Fruit Chan made his name as a director with a series of provocative independent films in the late 1990s that commented on the handover of Hong Kong sovereignty to China. But he stumbles with The Midnight After, an indigestible post-apocalyptic stir-fry that sacrifices any sociopolitical allegory about reunified Hong Kong and its place in 21st century Asia to wild tonal inconsistency and clumsy genre mishmash. Adapted from a popular novel about the last 17 people in a suddenly vacated city inhabited by millions, this toxic mess works neither as broad satirical comedy nor as sci-fi horror, which are the two stylistic camps where it loiters longest.

The source material, Lost on a Red Minibus to Tai Po, originated as serialized web fiction by an anonymous writer who goes by the pen name Pizza, before being published as a novel in 2012. The appearance of the word “lost” in the title may be a nod to the ABC television series of that name, given that the characters find themselves in an alternate universe full of malevolent threats and disorienting dreams of pre-disaster life, seemingly with an inexplicable time lapse. But the mysteries as depicted here are too convoluted to invite much scrutiny.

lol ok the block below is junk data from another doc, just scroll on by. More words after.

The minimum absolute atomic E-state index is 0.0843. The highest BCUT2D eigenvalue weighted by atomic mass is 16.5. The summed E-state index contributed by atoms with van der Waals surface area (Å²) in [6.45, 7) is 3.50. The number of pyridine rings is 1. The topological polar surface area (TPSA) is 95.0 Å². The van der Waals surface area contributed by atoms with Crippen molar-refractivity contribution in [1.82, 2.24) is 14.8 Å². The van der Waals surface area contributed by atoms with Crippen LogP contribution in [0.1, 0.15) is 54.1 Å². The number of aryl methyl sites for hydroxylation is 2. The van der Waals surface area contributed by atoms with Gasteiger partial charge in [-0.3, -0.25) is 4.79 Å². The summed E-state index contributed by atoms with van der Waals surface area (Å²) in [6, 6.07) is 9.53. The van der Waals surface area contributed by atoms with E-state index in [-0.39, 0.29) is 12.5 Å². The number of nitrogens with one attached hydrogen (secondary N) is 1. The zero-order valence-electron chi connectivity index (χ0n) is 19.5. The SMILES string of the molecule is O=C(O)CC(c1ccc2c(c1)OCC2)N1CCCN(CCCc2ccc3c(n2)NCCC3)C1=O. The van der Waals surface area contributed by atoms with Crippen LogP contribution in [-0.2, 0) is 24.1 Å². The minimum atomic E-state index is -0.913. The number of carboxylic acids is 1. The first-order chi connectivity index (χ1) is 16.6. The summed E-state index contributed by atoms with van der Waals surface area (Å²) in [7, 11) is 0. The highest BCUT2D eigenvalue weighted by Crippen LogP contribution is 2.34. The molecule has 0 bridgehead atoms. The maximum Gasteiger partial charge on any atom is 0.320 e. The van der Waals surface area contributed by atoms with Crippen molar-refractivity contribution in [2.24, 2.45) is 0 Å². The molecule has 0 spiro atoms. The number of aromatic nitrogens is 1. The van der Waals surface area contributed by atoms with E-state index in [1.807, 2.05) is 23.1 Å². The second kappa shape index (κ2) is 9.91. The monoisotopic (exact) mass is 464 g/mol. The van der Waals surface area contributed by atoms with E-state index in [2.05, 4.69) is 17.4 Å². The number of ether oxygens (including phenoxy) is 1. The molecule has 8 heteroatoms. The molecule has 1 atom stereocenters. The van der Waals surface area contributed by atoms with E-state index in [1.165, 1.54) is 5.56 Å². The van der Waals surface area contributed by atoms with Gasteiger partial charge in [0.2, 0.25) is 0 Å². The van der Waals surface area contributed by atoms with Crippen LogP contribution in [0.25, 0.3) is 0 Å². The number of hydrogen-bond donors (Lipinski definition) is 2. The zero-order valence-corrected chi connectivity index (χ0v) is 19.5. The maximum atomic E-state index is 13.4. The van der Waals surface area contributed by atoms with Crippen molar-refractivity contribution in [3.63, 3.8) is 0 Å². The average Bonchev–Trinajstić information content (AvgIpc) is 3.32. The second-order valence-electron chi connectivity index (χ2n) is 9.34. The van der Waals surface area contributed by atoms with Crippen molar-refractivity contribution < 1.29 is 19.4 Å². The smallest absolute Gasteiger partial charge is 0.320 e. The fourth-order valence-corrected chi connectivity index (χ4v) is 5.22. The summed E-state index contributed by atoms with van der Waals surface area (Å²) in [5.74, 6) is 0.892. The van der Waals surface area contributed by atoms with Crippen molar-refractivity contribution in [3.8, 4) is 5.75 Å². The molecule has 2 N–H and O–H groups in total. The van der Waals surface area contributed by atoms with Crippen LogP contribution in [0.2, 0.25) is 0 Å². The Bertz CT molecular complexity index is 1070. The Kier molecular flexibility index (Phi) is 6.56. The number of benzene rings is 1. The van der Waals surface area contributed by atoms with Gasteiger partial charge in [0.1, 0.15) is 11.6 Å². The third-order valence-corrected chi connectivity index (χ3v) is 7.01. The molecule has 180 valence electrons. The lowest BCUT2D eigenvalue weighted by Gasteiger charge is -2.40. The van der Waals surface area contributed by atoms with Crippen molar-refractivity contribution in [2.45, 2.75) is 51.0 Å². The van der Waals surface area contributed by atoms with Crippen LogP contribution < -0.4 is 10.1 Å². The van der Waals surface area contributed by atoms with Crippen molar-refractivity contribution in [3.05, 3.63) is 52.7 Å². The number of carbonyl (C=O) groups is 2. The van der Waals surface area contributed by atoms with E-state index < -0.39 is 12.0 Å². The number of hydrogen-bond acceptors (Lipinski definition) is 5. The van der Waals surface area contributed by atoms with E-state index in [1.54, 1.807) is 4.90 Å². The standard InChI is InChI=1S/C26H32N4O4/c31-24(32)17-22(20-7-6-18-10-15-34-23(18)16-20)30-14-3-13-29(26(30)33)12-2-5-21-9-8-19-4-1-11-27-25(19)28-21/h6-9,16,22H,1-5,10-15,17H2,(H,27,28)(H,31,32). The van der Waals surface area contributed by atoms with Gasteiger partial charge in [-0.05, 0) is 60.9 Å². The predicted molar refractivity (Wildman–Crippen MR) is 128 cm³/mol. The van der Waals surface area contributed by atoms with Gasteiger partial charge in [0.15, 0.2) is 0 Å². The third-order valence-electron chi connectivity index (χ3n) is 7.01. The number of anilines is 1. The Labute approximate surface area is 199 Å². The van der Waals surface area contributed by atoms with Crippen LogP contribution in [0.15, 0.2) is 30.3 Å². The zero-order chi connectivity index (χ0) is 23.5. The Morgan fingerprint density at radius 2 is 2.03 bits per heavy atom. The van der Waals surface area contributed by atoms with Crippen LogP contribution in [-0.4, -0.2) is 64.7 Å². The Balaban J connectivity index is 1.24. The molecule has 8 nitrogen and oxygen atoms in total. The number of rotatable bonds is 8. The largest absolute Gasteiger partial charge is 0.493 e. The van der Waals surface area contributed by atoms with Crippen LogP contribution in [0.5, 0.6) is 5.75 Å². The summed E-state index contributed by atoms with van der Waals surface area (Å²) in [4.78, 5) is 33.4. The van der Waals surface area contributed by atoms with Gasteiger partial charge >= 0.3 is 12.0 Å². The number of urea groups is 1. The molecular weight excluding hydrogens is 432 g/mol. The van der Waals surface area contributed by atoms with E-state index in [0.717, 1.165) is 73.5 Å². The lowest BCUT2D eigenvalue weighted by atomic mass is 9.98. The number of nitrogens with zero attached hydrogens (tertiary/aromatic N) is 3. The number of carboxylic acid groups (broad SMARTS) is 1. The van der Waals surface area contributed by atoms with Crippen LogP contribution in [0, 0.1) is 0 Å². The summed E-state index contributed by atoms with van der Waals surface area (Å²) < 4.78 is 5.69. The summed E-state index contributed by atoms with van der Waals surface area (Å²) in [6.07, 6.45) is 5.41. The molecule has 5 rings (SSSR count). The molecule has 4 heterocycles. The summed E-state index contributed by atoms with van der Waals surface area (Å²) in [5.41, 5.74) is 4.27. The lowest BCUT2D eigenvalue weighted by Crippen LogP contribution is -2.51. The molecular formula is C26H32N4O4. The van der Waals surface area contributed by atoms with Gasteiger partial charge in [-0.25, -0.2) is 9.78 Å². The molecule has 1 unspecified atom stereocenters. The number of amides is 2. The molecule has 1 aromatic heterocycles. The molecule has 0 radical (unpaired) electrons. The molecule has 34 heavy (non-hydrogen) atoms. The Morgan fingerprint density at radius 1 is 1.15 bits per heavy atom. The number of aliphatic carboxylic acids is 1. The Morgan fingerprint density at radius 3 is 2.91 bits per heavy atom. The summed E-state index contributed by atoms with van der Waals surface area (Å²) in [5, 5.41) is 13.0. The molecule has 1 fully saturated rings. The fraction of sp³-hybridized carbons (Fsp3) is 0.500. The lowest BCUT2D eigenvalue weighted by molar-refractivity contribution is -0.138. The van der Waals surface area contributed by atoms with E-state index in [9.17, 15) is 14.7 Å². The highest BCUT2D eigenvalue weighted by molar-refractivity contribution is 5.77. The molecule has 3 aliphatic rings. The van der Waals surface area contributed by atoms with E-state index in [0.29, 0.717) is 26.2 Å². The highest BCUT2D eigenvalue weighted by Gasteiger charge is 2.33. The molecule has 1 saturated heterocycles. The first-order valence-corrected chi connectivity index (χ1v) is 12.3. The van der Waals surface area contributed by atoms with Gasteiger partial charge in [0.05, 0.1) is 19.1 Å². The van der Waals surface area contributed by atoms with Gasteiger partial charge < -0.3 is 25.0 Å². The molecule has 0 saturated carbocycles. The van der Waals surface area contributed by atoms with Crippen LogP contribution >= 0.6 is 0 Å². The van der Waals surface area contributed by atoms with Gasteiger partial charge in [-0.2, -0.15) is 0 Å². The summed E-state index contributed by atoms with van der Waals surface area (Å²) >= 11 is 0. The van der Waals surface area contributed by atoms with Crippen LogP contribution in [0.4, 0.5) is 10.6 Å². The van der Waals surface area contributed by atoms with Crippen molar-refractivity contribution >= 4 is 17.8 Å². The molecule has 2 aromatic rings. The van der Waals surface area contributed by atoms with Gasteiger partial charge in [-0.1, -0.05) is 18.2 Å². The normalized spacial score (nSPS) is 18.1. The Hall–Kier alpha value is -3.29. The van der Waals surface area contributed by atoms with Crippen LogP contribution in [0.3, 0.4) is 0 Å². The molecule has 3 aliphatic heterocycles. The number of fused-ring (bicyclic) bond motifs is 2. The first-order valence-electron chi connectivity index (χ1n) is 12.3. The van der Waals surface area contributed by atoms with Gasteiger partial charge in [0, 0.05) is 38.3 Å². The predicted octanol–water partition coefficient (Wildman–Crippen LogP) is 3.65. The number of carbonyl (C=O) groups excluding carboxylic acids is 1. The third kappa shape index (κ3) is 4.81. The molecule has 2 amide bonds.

Chan and cinematographer Lam Wah-tsuen effectively capture the human cacophony of one of the world’s most densely populated areas in a fast-motion opening that provides a quick glimpse of the key characters in frenetically cut establishing scenes.

A slobby loudmouth gambler (Lam Suet) gets a late-night call to fill in for a minibus driver friend on a route to Tai Po, a former market town turned new community. His passengers are played by a mix of Chan regulars, veteran Hong Kong actors and new-generation stars. The group includes a cokehead, a bickering married couple, a blowhard failed gangster, a fortune-telling insurance broker, a tech expert, a vintage vinyl dealer, an incognito thief, a bottle-blond pretty boy stood up by his girlfriend, a matching female counterpart and a handful of college students.

The first bad omen is an accident they pass in which a couple that almost boarded the bus has been killed. But the major mind-bender occurs when they travel through a tunnel and all the other traffic vanishes, emerging on the other side to find a ghost town. Phone signals are dead, Internet activity has frozen, and as panic mounts among the passengers, the fortune-teller (Kara Hui) starts spouting theories about having entered the Photon Belt, where their destinies are now intertwined.